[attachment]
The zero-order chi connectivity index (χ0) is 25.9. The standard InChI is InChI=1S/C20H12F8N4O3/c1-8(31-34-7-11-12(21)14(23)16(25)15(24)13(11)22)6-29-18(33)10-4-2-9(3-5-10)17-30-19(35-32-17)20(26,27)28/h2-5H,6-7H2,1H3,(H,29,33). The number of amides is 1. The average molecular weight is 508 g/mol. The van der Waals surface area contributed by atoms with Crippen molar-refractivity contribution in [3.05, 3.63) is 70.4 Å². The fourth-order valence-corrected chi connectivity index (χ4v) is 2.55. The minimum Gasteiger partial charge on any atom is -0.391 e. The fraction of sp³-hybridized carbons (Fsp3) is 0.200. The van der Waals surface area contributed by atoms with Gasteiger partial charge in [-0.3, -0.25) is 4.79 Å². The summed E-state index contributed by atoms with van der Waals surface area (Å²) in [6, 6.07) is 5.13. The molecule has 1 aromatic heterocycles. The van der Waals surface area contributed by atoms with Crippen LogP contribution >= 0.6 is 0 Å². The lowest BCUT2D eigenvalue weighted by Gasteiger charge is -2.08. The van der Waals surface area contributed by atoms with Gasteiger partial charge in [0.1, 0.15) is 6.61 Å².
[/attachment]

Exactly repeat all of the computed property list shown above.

The zero-order chi connectivity index (χ0) is 25.9. The standard InChI is InChI=1S/C20H12F8N4O3/c1-8(31-34-7-11-12(21)14(23)16(25)15(24)13(11)22)6-29-18(33)10-4-2-9(3-5-10)17-30-19(35-32-17)20(26,27)28/h2-5H,6-7H2,1H3,(H,29,33). The number of amides is 1. The average molecular weight is 508 g/mol. The van der Waals surface area contributed by atoms with Crippen molar-refractivity contribution in [3.05, 3.63) is 70.4 Å². The fourth-order valence-corrected chi connectivity index (χ4v) is 2.55. The minimum Gasteiger partial charge on any atom is -0.391 e. The fraction of sp³-hybridized carbons (Fsp3) is 0.200. The van der Waals surface area contributed by atoms with Gasteiger partial charge in [-0.3, -0.25) is 4.79 Å². The summed E-state index contributed by atoms with van der Waals surface area (Å²) in [6, 6.07) is 5.13. The molecule has 1 aromatic heterocycles. The van der Waals surface area contributed by atoms with Crippen LogP contribution >= 0.6 is 0 Å². The lowest BCUT2D eigenvalue weighted by Gasteiger charge is -2.08. The van der Waals surface area contributed by atoms with Gasteiger partial charge in [0.1, 0.15) is 6.61 Å².